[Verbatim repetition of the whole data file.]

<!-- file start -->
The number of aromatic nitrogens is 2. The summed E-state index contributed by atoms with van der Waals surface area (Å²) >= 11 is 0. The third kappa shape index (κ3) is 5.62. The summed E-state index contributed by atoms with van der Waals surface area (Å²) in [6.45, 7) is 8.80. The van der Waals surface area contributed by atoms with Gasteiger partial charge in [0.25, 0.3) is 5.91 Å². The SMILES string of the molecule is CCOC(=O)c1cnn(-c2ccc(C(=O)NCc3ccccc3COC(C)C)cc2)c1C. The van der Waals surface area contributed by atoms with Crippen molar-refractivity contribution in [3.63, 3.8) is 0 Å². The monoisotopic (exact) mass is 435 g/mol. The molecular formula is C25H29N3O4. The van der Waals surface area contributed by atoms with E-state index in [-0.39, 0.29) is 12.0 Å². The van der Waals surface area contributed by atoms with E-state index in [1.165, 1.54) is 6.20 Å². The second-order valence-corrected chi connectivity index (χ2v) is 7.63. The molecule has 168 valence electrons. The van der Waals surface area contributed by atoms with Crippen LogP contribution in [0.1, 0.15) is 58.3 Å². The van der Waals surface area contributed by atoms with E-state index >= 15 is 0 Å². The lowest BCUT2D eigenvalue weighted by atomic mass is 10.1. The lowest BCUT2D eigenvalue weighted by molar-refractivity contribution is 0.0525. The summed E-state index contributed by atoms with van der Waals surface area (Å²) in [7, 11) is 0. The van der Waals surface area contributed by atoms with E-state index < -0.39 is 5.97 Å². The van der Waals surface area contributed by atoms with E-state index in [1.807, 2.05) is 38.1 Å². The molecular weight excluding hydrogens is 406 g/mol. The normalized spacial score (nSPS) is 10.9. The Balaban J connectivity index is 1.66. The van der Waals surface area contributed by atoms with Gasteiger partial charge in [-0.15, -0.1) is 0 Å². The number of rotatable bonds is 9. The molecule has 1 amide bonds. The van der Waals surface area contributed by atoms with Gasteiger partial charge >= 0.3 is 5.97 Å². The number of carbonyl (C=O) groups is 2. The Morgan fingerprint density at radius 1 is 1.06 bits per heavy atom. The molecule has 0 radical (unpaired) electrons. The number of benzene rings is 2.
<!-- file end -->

The number of aromatic nitrogens is 2. The summed E-state index contributed by atoms with van der Waals surface area (Å²) >= 11 is 0. The third kappa shape index (κ3) is 5.62. The summed E-state index contributed by atoms with van der Waals surface area (Å²) in [6.45, 7) is 8.80. The van der Waals surface area contributed by atoms with Gasteiger partial charge in [0.25, 0.3) is 5.91 Å². The SMILES string of the molecule is CCOC(=O)c1cnn(-c2ccc(C(=O)NCc3ccccc3COC(C)C)cc2)c1C. The van der Waals surface area contributed by atoms with Crippen molar-refractivity contribution in [3.63, 3.8) is 0 Å². The monoisotopic (exact) mass is 435 g/mol. The molecular formula is C25H29N3O4. The van der Waals surface area contributed by atoms with E-state index in [-0.39, 0.29) is 12.0 Å². The van der Waals surface area contributed by atoms with E-state index in [1.165, 1.54) is 6.20 Å². The second-order valence-corrected chi connectivity index (χ2v) is 7.63. The molecule has 168 valence electrons. The van der Waals surface area contributed by atoms with Crippen LogP contribution in [0.1, 0.15) is 58.3 Å². The van der Waals surface area contributed by atoms with E-state index >= 15 is 0 Å². The lowest BCUT2D eigenvalue weighted by atomic mass is 10.1. The lowest BCUT2D eigenvalue weighted by molar-refractivity contribution is 0.0525. The summed E-state index contributed by atoms with van der Waals surface area (Å²) in [7, 11) is 0. The van der Waals surface area contributed by atoms with E-state index < -0.39 is 5.97 Å². The van der Waals surface area contributed by atoms with E-state index in [1.807, 2.05) is 38.1 Å². The molecular weight excluding hydrogens is 406 g/mol. The normalized spacial score (nSPS) is 10.9. The Balaban J connectivity index is 1.66. The van der Waals surface area contributed by atoms with Gasteiger partial charge in [-0.15, -0.1) is 0 Å². The number of rotatable bonds is 9. The molecule has 1 amide bonds. The van der Waals surface area contributed by atoms with Gasteiger partial charge >= 0.3 is 5.97 Å². The number of carbonyl (C=O) groups is 2. The Morgan fingerprint density at radius 1 is 1.06 bits per heavy atom. The molecule has 0 radical (unpaired) electrons. The number of benzene rings is 2.